Christmas cards are arriving and what a treat it is to hear from friends and family one doesn't keep in close contact with. Seems like there are fewer cards than in other years. In these days of cell phones, voice mail, e-mail, computer greeting cards and text messaging, real letters are becoming a thing of the past. There's something so special about a "real" piece of mail in the mailbox along with bills and solicitations for credit cards.
I remember back in our younger days, mailmen would make two or three deliveries a day during the Christmas season. And, right to the house, too -- no banks of mailboxes in those days.
And just think how telephones have changed over the years. I was probably six or seven when we first got one. It was on a party line with several other neighbors. Do you recall listening for the ring to determine who was receiving the call? Two long and a short were for Jones down the street; three long was Smiths, and so on. Before you made a call, you picked up the receiver to make sure the line was clear. If someone was on the line, you had to wait until they finished before you could place your call. "Listening in" to others' conversations was a common, though not condoned, practice. There was one phone to a household, not one in every room, or every purse or pocket, like there is now.
We don't own a cell phone, but we do have a mid-'30s wooden wall Bell telephone, which still works, in our kitchen.
There are lots of closures these next two weeks in observance of the holidays. The Senior Circle, 215 N. Beeline Highway, will be closed from Dec. 23 until Jan. 5, 2006. The Pine/Strawberry Senior Center on Highway 87 in Pine will close Dec. 24 through Jan. 2, 2006. Payson Senior Center will not be open Dec. 26 and 31 and Jan. 2. The Payson Public Library, 328 N. McLane, will be closed Dec. 24 through Dec. 26, and Dec. 31 through Jan. 2.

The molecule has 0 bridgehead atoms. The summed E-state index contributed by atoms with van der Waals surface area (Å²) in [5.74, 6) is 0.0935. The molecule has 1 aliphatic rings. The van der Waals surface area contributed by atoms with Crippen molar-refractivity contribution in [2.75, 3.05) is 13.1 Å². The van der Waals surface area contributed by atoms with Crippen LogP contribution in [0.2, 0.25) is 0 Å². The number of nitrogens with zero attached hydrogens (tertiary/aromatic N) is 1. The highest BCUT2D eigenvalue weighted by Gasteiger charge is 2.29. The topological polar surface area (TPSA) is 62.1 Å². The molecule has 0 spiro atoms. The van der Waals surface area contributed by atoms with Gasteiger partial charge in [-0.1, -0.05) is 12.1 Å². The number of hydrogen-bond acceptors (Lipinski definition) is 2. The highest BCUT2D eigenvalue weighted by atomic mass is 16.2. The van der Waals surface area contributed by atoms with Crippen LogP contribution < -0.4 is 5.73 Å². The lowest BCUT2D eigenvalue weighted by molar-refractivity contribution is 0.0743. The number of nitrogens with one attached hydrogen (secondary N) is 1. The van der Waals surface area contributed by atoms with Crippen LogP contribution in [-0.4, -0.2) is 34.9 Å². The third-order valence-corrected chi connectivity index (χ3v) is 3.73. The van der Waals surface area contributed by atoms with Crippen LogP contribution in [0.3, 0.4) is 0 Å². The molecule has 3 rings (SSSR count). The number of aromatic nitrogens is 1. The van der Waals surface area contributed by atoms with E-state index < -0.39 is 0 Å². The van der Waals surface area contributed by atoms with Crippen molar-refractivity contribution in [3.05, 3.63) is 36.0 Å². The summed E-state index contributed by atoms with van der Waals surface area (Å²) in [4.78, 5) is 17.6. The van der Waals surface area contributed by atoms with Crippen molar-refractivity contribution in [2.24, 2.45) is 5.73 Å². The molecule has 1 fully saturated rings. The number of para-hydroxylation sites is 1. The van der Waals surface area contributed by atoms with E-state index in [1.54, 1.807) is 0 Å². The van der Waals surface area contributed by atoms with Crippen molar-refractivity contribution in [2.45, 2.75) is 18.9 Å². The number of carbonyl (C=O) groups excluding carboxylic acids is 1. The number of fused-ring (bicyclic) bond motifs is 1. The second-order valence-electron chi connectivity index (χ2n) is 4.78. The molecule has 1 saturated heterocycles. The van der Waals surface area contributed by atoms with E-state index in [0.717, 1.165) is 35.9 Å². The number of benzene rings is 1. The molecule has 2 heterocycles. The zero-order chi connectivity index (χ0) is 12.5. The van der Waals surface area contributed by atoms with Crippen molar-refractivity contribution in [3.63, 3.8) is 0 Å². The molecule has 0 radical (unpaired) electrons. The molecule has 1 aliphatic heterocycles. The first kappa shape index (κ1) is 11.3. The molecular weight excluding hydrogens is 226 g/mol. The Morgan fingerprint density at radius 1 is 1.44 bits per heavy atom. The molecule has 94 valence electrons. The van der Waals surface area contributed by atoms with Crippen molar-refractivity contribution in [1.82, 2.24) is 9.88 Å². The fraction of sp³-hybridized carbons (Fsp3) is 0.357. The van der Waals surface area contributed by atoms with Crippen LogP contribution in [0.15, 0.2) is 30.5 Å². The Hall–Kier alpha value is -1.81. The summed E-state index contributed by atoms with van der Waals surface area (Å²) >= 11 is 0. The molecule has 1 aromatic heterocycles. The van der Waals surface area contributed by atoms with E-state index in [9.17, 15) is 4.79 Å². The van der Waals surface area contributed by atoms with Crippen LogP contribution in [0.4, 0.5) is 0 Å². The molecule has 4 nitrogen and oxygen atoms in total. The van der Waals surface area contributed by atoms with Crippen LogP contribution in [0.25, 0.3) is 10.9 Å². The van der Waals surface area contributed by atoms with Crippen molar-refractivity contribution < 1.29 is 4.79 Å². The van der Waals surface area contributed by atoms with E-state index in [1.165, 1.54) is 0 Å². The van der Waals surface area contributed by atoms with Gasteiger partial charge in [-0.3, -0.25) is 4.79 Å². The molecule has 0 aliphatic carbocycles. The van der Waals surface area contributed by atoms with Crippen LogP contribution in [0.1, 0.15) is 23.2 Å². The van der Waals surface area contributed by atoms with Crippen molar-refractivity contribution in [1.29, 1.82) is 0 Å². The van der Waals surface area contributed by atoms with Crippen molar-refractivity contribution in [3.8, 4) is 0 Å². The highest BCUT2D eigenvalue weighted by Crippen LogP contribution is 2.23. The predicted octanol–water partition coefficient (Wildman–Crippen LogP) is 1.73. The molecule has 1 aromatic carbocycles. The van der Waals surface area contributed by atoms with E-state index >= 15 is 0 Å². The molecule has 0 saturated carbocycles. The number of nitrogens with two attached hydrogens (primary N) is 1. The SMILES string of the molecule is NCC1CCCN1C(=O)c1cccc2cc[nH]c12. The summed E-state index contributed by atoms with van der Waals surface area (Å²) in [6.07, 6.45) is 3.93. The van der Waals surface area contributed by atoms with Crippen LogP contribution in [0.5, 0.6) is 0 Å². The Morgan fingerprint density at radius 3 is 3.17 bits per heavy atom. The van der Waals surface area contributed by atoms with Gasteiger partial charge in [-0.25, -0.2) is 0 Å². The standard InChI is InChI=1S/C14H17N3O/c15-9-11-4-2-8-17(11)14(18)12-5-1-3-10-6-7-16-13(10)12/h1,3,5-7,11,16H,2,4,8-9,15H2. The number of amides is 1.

Did you know that the Pinal-Gila Council for Senior Citizens offers a wide variety of community and in-home services for seniors? The programs are offered directly or through a network of provider agencies. Among the services are case management, where clients are visited in their homes and assessed for home care eligibility; home care or home health/personal care, which provides in-home support needed to remain at home or intermittent health maintenance; home nursing; housekeeping and respite, short-term care and supervision to relieve client's usual caregiver. Also available are legal assistance and advocacy; home repair; Medicare/Medigap information and referral and more. To learn more about any of the above, call PGCSC's Central Intake, Screening and Referral line at (800) 293-9393 or inquire at the Payson Senior Center, (928) 474-4876.
Another local organization providing supportive services to low-income or homebound seniors is Elderbuilders. To learn more about how they can be of assistance, call Jeannie Filson at (928) 468-0546.
Warm wishes for a blessed and joyous holiday season to all my friends and readers.